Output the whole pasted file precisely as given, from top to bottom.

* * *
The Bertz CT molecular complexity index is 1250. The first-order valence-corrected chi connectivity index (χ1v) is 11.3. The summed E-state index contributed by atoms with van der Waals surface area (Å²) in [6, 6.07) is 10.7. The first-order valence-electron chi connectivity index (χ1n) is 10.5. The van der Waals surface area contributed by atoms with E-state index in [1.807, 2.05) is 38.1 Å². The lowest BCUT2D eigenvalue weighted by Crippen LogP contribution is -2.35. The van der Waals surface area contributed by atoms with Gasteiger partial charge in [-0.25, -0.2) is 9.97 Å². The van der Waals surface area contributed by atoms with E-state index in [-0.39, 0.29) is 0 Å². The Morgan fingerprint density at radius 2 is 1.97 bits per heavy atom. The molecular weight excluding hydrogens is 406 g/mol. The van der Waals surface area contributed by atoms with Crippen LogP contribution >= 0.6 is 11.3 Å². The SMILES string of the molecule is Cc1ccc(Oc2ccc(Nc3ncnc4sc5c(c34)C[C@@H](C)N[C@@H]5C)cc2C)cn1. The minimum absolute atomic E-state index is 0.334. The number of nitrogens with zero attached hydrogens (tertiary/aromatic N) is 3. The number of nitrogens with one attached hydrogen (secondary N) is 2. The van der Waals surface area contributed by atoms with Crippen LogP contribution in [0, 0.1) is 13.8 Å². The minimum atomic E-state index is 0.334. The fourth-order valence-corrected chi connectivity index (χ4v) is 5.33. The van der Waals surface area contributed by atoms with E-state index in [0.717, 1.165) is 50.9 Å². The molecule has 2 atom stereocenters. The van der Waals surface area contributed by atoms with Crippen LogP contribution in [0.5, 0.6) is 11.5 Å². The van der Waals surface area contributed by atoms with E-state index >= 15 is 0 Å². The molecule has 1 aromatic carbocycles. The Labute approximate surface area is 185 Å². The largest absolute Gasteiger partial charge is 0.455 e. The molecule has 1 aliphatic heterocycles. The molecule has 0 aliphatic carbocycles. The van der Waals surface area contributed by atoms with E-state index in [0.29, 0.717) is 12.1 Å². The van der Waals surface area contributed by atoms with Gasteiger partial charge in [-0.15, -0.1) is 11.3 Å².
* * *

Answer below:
The Bertz CT molecular complexity index is 1250. The first-order valence-corrected chi connectivity index (χ1v) is 11.3. The summed E-state index contributed by atoms with van der Waals surface area (Å²) in [6, 6.07) is 10.7. The first-order valence-electron chi connectivity index (χ1n) is 10.5. The van der Waals surface area contributed by atoms with E-state index in [1.807, 2.05) is 38.1 Å². The lowest BCUT2D eigenvalue weighted by Crippen LogP contribution is -2.35. The van der Waals surface area contributed by atoms with Gasteiger partial charge in [-0.25, -0.2) is 9.97 Å². The van der Waals surface area contributed by atoms with E-state index in [-0.39, 0.29) is 0 Å². The Morgan fingerprint density at radius 2 is 1.97 bits per heavy atom. The molecular weight excluding hydrogens is 406 g/mol. The van der Waals surface area contributed by atoms with Crippen LogP contribution >= 0.6 is 11.3 Å². The SMILES string of the molecule is Cc1ccc(Oc2ccc(Nc3ncnc4sc5c(c34)C[C@@H](C)N[C@@H]5C)cc2C)cn1. The minimum absolute atomic E-state index is 0.334. The number of nitrogens with zero attached hydrogens (tertiary/aromatic N) is 3. The number of nitrogens with one attached hydrogen (secondary N) is 2. The van der Waals surface area contributed by atoms with Crippen LogP contribution in [0, 0.1) is 13.8 Å². The minimum atomic E-state index is 0.334. The fourth-order valence-corrected chi connectivity index (χ4v) is 5.33. The van der Waals surface area contributed by atoms with E-state index in [0.717, 1.165) is 50.9 Å². The molecule has 2 atom stereocenters. The van der Waals surface area contributed by atoms with Crippen LogP contribution in [0.5, 0.6) is 11.5 Å². The van der Waals surface area contributed by atoms with E-state index >= 15 is 0 Å². The molecule has 1 aromatic carbocycles. The Labute approximate surface area is 185 Å². The largest absolute Gasteiger partial charge is 0.455 e. The molecule has 1 aliphatic heterocycles. The molecule has 0 aliphatic carbocycles. The van der Waals surface area contributed by atoms with E-state index in [0.29, 0.717) is 12.1 Å². The van der Waals surface area contributed by atoms with Gasteiger partial charge in [-0.15, -0.1) is 11.3 Å².